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  #1  
Old 05-16-2012, 10:28 AM
brianthe3rd brianthe3rd is offline
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Default Physical Effects of Drumming

Hello! I'm not sure if a thread like this has been made, but I just wanted to get some quick advice and see what other drummers have to say about this topic. Basically, my question is this: How do you physically feel after playing the drums (whether it be a performance, drum set practice, practice pad exercises, etc.)? How do your arms/wrists/hands feel both before and after playing?

I ask this question just to figure out if what I'm feeling is normal. I never really tense up, seeing as I'm a very relaxed player, but sometimes I feel as if I was just doing some very light weightlifting (so usually it's just my arms that feel like that).

I've been playing for about 5 years, watching many instructional videos by people like Jim Chapin, Joe Morello, Jojo Mayer, and Tommy Igoe. Most of these drummers just tell you to be relaxed and not tense up-- but that's it. I can't recall ever hearing about how you should physically feel in further detail (maybe because it's different for everyone..?). Obviously drumming is a physical activity, requires energy and whatnot. I think the best advice I've ever heard on this subject is from Tommy Igoe. In his "Great Hands" video, he says something along the lines of, "It's okay to work and get your heart rate up. We're drumming. We're not playing flute."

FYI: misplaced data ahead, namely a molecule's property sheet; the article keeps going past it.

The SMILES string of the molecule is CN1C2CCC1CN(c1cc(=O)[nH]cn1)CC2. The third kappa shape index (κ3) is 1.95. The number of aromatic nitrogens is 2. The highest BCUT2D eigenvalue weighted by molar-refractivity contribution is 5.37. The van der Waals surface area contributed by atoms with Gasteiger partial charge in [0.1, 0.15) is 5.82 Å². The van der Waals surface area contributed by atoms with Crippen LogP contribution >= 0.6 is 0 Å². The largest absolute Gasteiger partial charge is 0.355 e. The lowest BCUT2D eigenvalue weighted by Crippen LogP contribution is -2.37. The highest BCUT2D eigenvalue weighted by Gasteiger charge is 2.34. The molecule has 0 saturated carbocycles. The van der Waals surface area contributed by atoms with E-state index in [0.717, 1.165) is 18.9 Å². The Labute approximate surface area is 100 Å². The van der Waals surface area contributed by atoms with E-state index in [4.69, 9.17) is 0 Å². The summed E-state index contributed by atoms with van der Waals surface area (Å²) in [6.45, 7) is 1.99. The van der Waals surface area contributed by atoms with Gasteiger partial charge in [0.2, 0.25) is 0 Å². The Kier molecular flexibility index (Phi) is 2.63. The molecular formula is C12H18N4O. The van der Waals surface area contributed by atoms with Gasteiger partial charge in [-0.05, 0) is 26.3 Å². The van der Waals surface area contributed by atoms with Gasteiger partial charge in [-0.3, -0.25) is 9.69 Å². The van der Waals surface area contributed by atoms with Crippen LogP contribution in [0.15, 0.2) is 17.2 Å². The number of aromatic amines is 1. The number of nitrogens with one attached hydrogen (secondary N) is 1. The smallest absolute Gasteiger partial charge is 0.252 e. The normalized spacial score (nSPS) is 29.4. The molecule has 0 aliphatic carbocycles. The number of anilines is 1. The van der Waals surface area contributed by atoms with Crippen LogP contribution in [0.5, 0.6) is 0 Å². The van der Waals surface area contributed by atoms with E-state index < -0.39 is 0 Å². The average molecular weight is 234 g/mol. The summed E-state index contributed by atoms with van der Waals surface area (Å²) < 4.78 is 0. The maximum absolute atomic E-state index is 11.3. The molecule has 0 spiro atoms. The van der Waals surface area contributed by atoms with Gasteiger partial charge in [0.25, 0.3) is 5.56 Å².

I know what tensing up feels like. I know what having tired arms feels like. I used to play thrash metal music with a buddy of mine for a few years, so I've gone through all those problems before. What I'm feeling now is different. I just want to hear if anyone else has similar feelings after playing, or what different physical feelings you have. Usually it doesn't bother me much, but it's enough for me to ask myself, "Is this normal?"

Just to avoid any unnecessary questions, I do warm up before playing (stretches, starting slow, etc.) and I do like to think that my overall hand technique is pretty good (and inspired by the drummers I listed earlier). I'd like to avoid posting a video of my technique, but I can if it is absolutely necessary. Thank you, and I look forward to hearing from you all!